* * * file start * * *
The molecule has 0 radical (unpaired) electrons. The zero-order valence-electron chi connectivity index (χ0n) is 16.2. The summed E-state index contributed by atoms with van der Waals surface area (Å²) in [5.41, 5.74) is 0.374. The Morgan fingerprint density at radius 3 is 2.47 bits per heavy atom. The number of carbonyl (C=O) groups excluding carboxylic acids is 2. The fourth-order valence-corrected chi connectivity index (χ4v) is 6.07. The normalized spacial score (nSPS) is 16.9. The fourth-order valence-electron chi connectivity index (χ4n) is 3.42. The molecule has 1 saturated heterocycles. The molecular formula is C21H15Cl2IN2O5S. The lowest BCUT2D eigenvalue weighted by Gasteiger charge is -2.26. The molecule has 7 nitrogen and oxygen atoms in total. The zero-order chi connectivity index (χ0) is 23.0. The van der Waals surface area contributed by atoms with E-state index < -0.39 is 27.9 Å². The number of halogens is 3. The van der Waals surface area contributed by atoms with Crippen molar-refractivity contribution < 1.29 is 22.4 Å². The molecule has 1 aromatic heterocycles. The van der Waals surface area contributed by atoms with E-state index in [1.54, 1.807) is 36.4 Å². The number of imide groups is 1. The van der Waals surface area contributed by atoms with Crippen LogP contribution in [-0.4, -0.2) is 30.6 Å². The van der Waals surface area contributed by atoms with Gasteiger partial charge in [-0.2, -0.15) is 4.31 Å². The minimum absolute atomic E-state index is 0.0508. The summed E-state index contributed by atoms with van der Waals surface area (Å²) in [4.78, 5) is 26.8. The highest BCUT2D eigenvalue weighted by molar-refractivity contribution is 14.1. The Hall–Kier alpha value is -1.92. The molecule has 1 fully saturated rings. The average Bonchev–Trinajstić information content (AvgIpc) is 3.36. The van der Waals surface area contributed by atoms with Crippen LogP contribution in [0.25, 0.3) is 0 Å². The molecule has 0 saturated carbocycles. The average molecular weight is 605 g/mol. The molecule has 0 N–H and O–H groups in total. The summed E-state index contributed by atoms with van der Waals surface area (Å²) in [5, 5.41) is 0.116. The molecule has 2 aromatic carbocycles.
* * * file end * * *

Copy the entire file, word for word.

The molecule has 0 radical (unpaired) electrons. The zero-order valence-electron chi connectivity index (χ0n) is 16.2. The summed E-state index contributed by atoms with van der Waals surface area (Å²) in [5.41, 5.74) is 0.374. The Morgan fingerprint density at radius 3 is 2.47 bits per heavy atom. The number of carbonyl (C=O) groups excluding carboxylic acids is 2. The fourth-order valence-corrected chi connectivity index (χ4v) is 6.07. The normalized spacial score (nSPS) is 16.9. The fourth-order valence-electron chi connectivity index (χ4n) is 3.42. The molecule has 1 saturated heterocycles. The molecular formula is C21H15Cl2IN2O5S. The lowest BCUT2D eigenvalue weighted by Gasteiger charge is -2.26. The molecule has 7 nitrogen and oxygen atoms in total. The zero-order chi connectivity index (χ0) is 23.0. The van der Waals surface area contributed by atoms with E-state index < -0.39 is 27.9 Å². The number of halogens is 3. The van der Waals surface area contributed by atoms with Crippen molar-refractivity contribution < 1.29 is 22.4 Å². The molecule has 1 aromatic heterocycles. The van der Waals surface area contributed by atoms with E-state index in [1.54, 1.807) is 36.4 Å². The number of imide groups is 1. The van der Waals surface area contributed by atoms with Crippen LogP contribution in [-0.4, -0.2) is 30.6 Å². The van der Waals surface area contributed by atoms with Gasteiger partial charge in [-0.2, -0.15) is 4.31 Å². The minimum absolute atomic E-state index is 0.0508. The summed E-state index contributed by atoms with van der Waals surface area (Å²) in [4.78, 5) is 26.8. The highest BCUT2D eigenvalue weighted by molar-refractivity contribution is 14.1. The Hall–Kier alpha value is -1.92. The molecule has 1 fully saturated rings. The average Bonchev–Trinajstić information content (AvgIpc) is 3.36. The van der Waals surface area contributed by atoms with Crippen LogP contribution in [0.25, 0.3) is 0 Å². The molecule has 0 saturated carbocycles. The average molecular weight is 605 g/mol. The molecule has 0 N–H and O–H groups in total. The summed E-state index contributed by atoms with van der Waals surface area (Å²) in [5, 5.41) is 0.116. The molecule has 2 aromatic carbocycles.